An international team of researchers searched for pieces of a small asteroid tracked in space, then observed its impact on Botswana on June 2, 2018. Guided by SETI Institute meteorite astronomer Peter Jenniskens, they found 23 meteorites in the heart of the Central Kalahari Game Reserve and have now published their results online in the journal Meteorites and planetary science.
“Combining observations of the small asteroid in space with information gleaned from meteorites shows that it likely originated from Vesta, the second largest asteroid in our solar system and target of NASA’s DAWN mission,” Jenniskens said. “Billions of years ago, two giant impacts on Vesta created a family of larger and more dangerous asteroids. The newly recovered meteorites have given us a clue as to when these impacts could have occurred.”
The small asteroid that struck Botswana, called 2018 LA, was first spotted by the University of Arizona’s Catalina Sky Survey as a faint point of light moving among the stars. The Catalina Sky Survey searches for asteroids passing through Earth as part of NASA’s planetary defense program.
“Small asteroids the size of a meter are not a danger to us, but they hone our skills in detecting approaching asteroids,” said Eric Christensen, director of the Catalina Sky Survey program.
The team retrieved archival data from the SkyMapper Southern Survey program in Australia that showed the asteroid spinning in space, spinning once every 4 minutes, alternately showing us a wide side and a narrow side while reflecting the sunlight.
During its journey to Earth, cosmic rays bombarded the asteroid and created radioactive isotopes. By analyzing these isotopes, the researchers determined that 2018 LA was a solid rock about 1.5m in size, which reflected about 25% of sunlight.
“This is only the second time that we have spotted an asteroid in space before it hits Earth above Earth,” Jenniskens said. “The first was the 2008 asteroid TC3 in Sudan ten years earlier.” Jenniskens also guided the search for 2008 TC3 fragments.
This time, fewer observations have led to more uncertainty about the position of the asteroid in its orbit. Davide Farnocchia of the Center for Near-Earth Object Studies at NASA’s JPL combined astronomical observations of the asteroid with data from the US government satellite on the fireball to calculate the drop zone. Esko Lyytinen of the Ursa Finnish Fireball Network made a parallel effort.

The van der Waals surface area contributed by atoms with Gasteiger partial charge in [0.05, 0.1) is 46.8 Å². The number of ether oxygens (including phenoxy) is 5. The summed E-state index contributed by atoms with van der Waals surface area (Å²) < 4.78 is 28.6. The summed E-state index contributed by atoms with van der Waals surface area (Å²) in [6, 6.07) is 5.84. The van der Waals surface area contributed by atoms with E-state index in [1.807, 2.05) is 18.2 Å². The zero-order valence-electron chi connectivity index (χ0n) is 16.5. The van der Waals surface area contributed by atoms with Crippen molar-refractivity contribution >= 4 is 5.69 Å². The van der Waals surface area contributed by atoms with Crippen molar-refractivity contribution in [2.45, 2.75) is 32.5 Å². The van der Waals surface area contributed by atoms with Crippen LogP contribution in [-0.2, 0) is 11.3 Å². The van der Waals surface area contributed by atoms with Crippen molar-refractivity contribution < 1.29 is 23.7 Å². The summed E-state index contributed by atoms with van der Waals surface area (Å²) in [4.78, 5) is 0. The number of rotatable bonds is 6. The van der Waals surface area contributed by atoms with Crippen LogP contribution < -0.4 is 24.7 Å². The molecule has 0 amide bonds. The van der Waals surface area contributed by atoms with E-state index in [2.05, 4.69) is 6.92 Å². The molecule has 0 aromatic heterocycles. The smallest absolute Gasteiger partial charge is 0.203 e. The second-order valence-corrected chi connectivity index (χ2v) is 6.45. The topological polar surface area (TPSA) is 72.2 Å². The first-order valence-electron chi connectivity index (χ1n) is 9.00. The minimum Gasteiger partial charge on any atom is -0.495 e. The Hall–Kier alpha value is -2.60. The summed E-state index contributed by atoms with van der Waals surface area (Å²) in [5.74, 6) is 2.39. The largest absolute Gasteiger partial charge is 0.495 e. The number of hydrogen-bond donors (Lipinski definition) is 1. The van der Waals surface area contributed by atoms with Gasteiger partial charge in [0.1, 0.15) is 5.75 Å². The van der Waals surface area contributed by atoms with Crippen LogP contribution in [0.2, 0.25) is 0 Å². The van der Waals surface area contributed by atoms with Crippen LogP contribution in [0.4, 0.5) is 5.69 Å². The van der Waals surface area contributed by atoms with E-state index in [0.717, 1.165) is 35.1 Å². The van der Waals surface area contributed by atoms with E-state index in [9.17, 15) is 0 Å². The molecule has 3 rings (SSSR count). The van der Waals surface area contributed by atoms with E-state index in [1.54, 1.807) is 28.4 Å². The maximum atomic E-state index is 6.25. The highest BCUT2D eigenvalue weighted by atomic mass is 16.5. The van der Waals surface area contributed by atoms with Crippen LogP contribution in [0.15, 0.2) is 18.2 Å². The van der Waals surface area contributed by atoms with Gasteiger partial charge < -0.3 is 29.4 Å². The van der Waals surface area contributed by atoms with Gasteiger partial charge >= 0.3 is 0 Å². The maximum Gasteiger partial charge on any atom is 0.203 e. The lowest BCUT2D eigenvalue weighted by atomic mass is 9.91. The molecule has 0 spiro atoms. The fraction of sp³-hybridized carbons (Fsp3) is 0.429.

“When Jenniskens first arrived in Maun, he needed our help to reduce the drop zone,” says Oliver Moses of the Okavango Research Institute. “We subsequently found other video recordings in Rakops and Maun and were able to triangulate the position of the fireball.”
After confirming the drop zone, Moses and Jenniskens joined geologist Alexander Proyer from Botswana International University of Science and Technology (BIUST) in Palapye and geoscientist Mohutsiwa Gabadirwe from Botswana Geoscience Institute (BGI) in Lobatse and their colleagues. to search for meteorites.
“On the fifth day, our last day of research, Lesedi Seitshiro of BIUST found the first meteorite just 30 meters from the camp,” said Jenniskens. “It was 18 grams and measured about 3 cm.”
The research area was in the Central Kalahari Game Reserve, which is home to diverse wildlife including leopards and lions. The researchers were brought to safety by staff from Botswana’s Department of Wildlife and National Parks. BGI coordinated the research with the Department of National Museums and Monuments of Botswana.
“The meteorite is named ‘Motopi Pan’ after a local waterhole,” said Gabadirwe, now curator of this rare sample of an asteroid observed in space before touching Earth. “This meteorite is a national treasure of Botswana.”
The type of meteorite
Non-destructive analysis at the University of Helsinki, Finland, showed that Motopi Pan belongs to the Howardite-Eucrite-Diogenite (HED) meteorite group, known to have probably originated from the giant asteroid Vesta, which was recently studied in detail by NASA. DAWN mission.